Testing the WDS Configuration


    Make sure your client computer or Hyper-V instance is enabled for PXE (or network boot) and this selected as the client boots up.


    In the first article in this series I suggested that Unknown Clients continue automatically unless Esc is pressed. Clients will start the PXE process but will then be held for approval on the WDS server, the client will look like:


    The client will need to be approved on the WDS server

    Start up WDS, if it is not already running

    • Navigate to the “Pending Devices” folder and highlight the request ID (note the number on client matches that on the server.
    • Right-click and select “Name and Approve


    The client machine after a few seconds will continue PXE boot using the boot image we created.


    Once the boot process has completed the splash screen will appear and clearly indicates we have booted using Windows Deployment Services


    Click Next and you are prompted for a username and password to authenticate (this can be used to allocate images based on security settings)


    Once authenticated a list of images are presented which you can choose from to install. (note this screenshot shows more images than I covered during the install image section)

    Next screen should be familiar as it asks “Where do you want to install Windows?” Accept the default and click Next

    Windows will now Install


    That’s it the process can be streamlined by using unattend.xml files to skip all of the screens above as well as granular control of the OS deployment. But that is not for this article…

    Windows Deployment Services

    April 23, 2010 1 comment

    As described in my first post I’m going to use WDS to install the servers I need to test SharePoint 2010 (now on MSDN and TechNet).

    So how do we install WDS? Well I’m using Windows 2008 R2 for this installation on a separate server to the rest of my environment. You are going to need an existing infrastructure of Windows Active Directory, DHCP and DNS already installed to make use of WDS.


    Installing WDS

    Windows Deployment Services is a role (as opposed to a feature of Windows 2008 R2) and it can be installed via server manager.


    Once the wizard starts for the Add Role you can navigate to and select “Windows Deployment Services” checkbox


    • Click next and you can read the WDS Overview
    • Next, leave the default of “Deployment Server” and “Transport Server” checked
    • Next again and you get a summary of options prior to the installation of WDS finally click “Install”

    After a short period of time you should receive a message confirming the installation has been successful and we can move on to the configuration.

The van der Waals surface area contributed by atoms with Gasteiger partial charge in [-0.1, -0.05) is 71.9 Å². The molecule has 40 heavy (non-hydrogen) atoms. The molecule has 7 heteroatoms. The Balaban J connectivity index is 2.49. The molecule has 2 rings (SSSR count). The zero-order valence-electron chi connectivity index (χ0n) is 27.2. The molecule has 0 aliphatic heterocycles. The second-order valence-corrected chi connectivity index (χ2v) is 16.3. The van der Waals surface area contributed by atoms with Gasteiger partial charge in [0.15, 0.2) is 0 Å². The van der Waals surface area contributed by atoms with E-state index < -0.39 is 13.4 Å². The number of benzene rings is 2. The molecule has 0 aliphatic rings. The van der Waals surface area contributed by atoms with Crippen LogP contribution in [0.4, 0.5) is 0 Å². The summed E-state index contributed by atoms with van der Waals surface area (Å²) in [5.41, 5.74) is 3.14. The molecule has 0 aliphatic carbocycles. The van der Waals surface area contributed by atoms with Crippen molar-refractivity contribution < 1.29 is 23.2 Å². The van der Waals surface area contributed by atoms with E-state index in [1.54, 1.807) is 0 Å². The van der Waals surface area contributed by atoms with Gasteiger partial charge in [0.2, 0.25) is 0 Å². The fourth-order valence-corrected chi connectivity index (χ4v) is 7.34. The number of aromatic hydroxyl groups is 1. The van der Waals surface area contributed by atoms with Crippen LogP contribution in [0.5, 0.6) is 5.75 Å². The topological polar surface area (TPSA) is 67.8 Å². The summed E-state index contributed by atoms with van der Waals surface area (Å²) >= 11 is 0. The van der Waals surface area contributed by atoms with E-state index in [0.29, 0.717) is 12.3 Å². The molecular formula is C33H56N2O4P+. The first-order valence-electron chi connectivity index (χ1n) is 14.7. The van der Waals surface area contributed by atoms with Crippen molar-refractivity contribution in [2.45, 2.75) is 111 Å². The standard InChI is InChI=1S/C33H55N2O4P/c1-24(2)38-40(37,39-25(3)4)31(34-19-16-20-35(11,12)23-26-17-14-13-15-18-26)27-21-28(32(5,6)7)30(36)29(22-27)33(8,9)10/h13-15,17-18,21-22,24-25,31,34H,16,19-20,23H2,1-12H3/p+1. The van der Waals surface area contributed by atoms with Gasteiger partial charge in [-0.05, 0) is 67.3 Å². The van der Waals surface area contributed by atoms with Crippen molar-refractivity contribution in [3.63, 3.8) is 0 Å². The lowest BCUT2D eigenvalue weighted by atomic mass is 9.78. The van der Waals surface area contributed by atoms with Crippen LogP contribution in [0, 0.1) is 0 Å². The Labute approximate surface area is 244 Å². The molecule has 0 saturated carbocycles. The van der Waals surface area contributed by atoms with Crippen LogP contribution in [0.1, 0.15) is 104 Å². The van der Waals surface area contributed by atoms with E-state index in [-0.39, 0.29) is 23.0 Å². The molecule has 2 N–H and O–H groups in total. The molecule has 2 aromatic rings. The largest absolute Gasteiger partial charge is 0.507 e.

Configuring WDS

        Once you close the role dialogue box after the installation of WDS you’ll be back to the “Server Manager” interface and have “Windows Deployment Services” added to the Roles list (if you closed Server Manager then Windows Deployment Services is available under Administrative Tools).

        The first time you expand out WDS you’ll see your server and it will have a yellow explanation triangle and the main element of the MMC will have a message:


        So lets go ahead and configure our new installation

      • Right click or under More Actions in the Right Actions Toolbar of the MMC select “Configure Server”
      • Read the initial advice and select “Next”. You’ll be asked for a directory to hold “Remote Installation” files, as this will hold images you’ll probably want to change the default from “C:\RemoteInstall” to a data drive.
      • Next your are asked about where your DHCP server is installed, if it is on the the same server as WDS then you’ll need to select both check boxes. If your DHCP server is on another server but on the same subnet then don’t select either check box. Anything else and you’ll need to read the help file for further guidance.
      • Now you need to determine how you want the WDS server to respond to clients as they boot up and go through the PXE boot process. For most implementations you’ll probably find the last option works best:

      The configuration wizard will now copy files to the location you selected earlier for the RemoteInstall directory.

      Once the copy process completes you have the option to upload images or you can do this later, which is what I’ll show you in a bit.

      Click Finish and you’re returned to the main MMC window and the WDS server will now be green with additional folders created underneath the main element.


      Post Wizard Configuration

      The wizard sets most parameters or asks you for choices as above, but a couple of other settings may need to be changed. From my own experimenting I’d recommend changing the following from the Properties of the WDS Server element in the MMC

      • First of all you’ll probably want to create computer accounts in a specific OU of your Active Directory. Select the “AD DS” tab from the Properties of your WDS server
      • Under “Computer Account Location” select browse and navigate to the OU where you want your computer accounts to be created. In my environment I’ve created a root OU to hold computer accounts for SharePoint



      Note: You need to delegate control of the OU you choose to the computer account of the WDS Server so that it can create computer accounts.

      • From Active Directory Users and Computers MMC select the OU that you are going to use for the computer accounts
      • Right click the OU and select “Delegate Control” to start a wizard
      • Select Next then Add
      • In the standard AD search box you’ll need to add Computers from “Object Types” then enter the name of your WDS computer
      • Click next; then “Create a custom task to delegate”
      • Change the default option to “Only the following objects in the folder:” click “Create selected objects in this folder” and then select “Computer Objects” from the list
      • Click Next make sure “General” is selected and from “Permissions check Full Control”
      • Confirm the options on the Summary screen and click Finish
      • You may also want to review how the client machine is handled by the WDS server during PXE boot. PXE boot downloads a small package via TFTP (Trivial File Transfer Protocol) to enable the machine to boot via the network card and initialise the WDS boot image.
      • I’d recommend handling known clients differently to unknown clients as the latter implies machines that are new and need an OS installed. To review or make changes select the “Boot” tab from the WDS Server Properties:


      That’s it for the configuration, we just need to add some images which I’ll cover in my next article.